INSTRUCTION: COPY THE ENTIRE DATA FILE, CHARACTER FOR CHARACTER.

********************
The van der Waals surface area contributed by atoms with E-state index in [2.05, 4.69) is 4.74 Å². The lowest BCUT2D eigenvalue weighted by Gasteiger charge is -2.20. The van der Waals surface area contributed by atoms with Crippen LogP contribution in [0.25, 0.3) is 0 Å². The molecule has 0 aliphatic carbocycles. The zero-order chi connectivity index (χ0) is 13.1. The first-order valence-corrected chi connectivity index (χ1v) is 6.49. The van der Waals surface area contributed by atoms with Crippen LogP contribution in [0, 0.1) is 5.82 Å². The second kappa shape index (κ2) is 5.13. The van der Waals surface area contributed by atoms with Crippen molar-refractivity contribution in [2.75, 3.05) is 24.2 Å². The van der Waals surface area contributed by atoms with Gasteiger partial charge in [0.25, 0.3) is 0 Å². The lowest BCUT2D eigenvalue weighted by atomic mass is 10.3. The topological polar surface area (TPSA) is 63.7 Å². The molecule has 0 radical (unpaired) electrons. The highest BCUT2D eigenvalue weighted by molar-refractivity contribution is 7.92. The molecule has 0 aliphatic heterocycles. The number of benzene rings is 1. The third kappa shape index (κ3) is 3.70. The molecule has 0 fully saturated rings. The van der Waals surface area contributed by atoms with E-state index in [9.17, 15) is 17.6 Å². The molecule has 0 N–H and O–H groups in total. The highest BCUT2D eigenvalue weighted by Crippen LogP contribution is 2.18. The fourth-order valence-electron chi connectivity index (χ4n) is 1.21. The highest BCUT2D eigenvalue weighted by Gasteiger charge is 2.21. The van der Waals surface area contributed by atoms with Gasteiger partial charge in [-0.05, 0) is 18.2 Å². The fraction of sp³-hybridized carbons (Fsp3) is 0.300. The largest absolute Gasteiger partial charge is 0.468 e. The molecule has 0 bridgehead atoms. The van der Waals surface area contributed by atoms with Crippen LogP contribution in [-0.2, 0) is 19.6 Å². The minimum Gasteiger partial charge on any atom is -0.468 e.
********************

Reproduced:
The van der Waals surface area contributed by atoms with E-state index in [2.05, 4.69) is 4.74 Å². The lowest BCUT2D eigenvalue weighted by Gasteiger charge is -2.20. The van der Waals surface area contributed by atoms with Crippen LogP contribution in [0.25, 0.3) is 0 Å². The molecule has 0 aliphatic carbocycles. The zero-order chi connectivity index (χ0) is 13.1. The first-order valence-corrected chi connectivity index (χ1v) is 6.49. The van der Waals surface area contributed by atoms with Crippen LogP contribution in [0, 0.1) is 5.82 Å². The second kappa shape index (κ2) is 5.13. The van der Waals surface area contributed by atoms with Crippen molar-refractivity contribution in [2.75, 3.05) is 24.2 Å². The van der Waals surface area contributed by atoms with Gasteiger partial charge in [0.25, 0.3) is 0 Å². The lowest BCUT2D eigenvalue weighted by atomic mass is 10.3. The topological polar surface area (TPSA) is 63.7 Å². The molecule has 0 radical (unpaired) electrons. The highest BCUT2D eigenvalue weighted by molar-refractivity contribution is 7.92. The molecule has 0 aliphatic heterocycles. The number of benzene rings is 1. The third kappa shape index (κ3) is 3.70. The molecule has 0 fully saturated rings. The van der Waals surface area contributed by atoms with E-state index in [9.17, 15) is 17.6 Å². The molecule has 0 N–H and O–H groups in total. The highest BCUT2D eigenvalue weighted by Crippen LogP contribution is 2.18. The fourth-order valence-electron chi connectivity index (χ4n) is 1.21. The highest BCUT2D eigenvalue weighted by Gasteiger charge is 2.21. The van der Waals surface area contributed by atoms with Gasteiger partial charge in [-0.05, 0) is 18.2 Å². The fraction of sp³-hybridized carbons (Fsp3) is 0.300. The largest absolute Gasteiger partial charge is 0.468 e. The molecule has 0 bridgehead atoms. The van der Waals surface area contributed by atoms with Crippen LogP contribution in [-0.2, 0) is 19.6 Å². The minimum Gasteiger partial charge on any atom is -0.468 e.